Gender-based violence (GBV) remains critical in South Africa’s post-education and training sector. Female students are particularly vulnerable to experiencing physical and psychological harm, as demonstrated by a Higher Health (HH) study, which found that 62% of South African students feel unsafe on campus.
In response to this pressing issue, the Department of Higher Education and Training, in collaboration with HH, introduced a GBV policy framework in 2020. This framework aimed to address GBV by forming a GBV task team of experts in various fields to assist institutions in tackling GBV.
Development of Protocols
HH played a significant role in this initiative by developing eight protocols that facilitate measures such as safe rooms, disciplinary committees, and evidence collection, ensuring that the evidence stands up in court. These protocols are designed to create a collaborative response to GBV involving institutional management, academia, transformation/gender officers, security and other staff, student formations, and policing and justice agencies.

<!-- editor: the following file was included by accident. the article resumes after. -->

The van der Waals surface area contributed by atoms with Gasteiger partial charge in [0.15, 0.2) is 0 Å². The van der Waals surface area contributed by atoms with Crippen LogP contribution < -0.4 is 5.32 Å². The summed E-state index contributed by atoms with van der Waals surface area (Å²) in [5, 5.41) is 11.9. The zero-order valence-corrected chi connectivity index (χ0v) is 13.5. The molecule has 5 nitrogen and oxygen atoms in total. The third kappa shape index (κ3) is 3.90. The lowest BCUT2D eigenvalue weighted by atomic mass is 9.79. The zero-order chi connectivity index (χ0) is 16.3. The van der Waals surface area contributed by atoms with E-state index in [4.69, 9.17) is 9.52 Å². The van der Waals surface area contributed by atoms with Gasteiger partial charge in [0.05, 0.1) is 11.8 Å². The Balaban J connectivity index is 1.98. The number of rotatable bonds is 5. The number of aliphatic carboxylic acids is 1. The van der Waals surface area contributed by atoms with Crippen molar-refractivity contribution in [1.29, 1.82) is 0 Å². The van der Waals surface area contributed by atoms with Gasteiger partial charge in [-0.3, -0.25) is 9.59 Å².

Unveiling of the Measures
Recently, the Deputy Minister of Higher Education, Science & Innovation, Mr. Buti Manamela, Deputy Minister John Jeffrey of Justice and Correctional Services, and Deputy Minister Cassel Charlie Mathale of Police unveiled these measures to the media at the UNISA Bamboo Auditorium.
Importance of Implementation
The implementation of these protocols is a significant step towards ensuring the safety of South Africa’s students and eradicating GBV in the country’s post-education and training sector. However, more work must be done to create an environment where all students feel safe and secure on campus.
Implementing the GBV policy framework and protocols is a crucial step toward addressing the issue of GBV in South Africa’s post-education and training sector. It is essential to continue the collaborative efforts of institutions, experts, and stakeholders to create a safer environment for all students.